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Scattered thoughts...
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Scattered thoughts...

  #111 (permalink)
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An intro to Jason Silva:



Some, at least in my opinion, very cool pieces of art. But, seeing as most didn't like An Ode to the Brain, I have my doubts about how they will be perceived.











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  #112 (permalink)
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.....Second, I apologize for the lateness of my reply. I have too much going on these days, and, also partly because of my ADD, I haven't managed to answer you until now. Please don't perceive it as a reflection of my thoughts about your thoughts about my thoughts.


To be perfectly honest, I've never liked Rand. I've always referred to her as the philosopher for the non-philosopher. I started reading Nietzsche in high school, and I didn't come across Rand until years later. I could only see a bastardization of his ideas, yet she claims to be his superior. But, I digress...I watched the documentary "Transcendent Man" a little while back, and I was quite fascinated. I like stuff like that. Jason Silva is also coming out with a documentary soon, and I'm a fan of his philosopical ramblings.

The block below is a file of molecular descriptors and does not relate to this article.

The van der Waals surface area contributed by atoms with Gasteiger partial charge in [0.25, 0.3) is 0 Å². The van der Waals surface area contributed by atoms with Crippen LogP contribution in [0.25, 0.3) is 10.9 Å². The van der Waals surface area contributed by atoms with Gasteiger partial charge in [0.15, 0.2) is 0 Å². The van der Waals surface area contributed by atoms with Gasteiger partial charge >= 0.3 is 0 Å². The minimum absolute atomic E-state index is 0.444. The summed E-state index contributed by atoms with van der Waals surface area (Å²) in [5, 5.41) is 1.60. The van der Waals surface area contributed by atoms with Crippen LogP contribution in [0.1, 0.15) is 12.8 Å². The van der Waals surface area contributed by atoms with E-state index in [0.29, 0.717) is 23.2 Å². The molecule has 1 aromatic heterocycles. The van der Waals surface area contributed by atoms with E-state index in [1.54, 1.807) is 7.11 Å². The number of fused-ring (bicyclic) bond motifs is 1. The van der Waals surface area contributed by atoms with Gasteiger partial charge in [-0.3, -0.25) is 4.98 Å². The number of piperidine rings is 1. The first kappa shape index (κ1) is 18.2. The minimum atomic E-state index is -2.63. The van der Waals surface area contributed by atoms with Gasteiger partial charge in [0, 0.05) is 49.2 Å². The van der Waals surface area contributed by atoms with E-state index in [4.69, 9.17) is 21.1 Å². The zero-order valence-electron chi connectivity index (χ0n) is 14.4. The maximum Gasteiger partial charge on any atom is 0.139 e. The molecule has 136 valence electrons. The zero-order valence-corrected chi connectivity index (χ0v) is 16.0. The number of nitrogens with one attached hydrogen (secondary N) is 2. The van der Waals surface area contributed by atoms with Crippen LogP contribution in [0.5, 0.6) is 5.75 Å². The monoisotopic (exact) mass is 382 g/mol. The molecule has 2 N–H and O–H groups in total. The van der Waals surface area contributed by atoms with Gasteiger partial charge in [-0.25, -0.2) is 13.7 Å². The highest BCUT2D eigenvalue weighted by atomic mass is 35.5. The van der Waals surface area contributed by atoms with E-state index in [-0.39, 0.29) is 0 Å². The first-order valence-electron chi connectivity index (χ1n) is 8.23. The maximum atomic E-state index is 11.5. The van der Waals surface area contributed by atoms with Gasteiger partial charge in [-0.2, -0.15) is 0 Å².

Brisbane? Are you living down under? I lived in Brisbane a few years back, and I'm currently contemplating moving back to Australia. It would be nice to make some new friends. I'm more likely to settle in Sydney, though.


I don't use EW in my trading, but I studied it briefly years ago. I went through a wave phase, delving into the works of Kondratiev, Hurst and Armstrong. It's hard not to like the concept of phi. Trading is all about exploiting the gyrations, though. That much I agree with.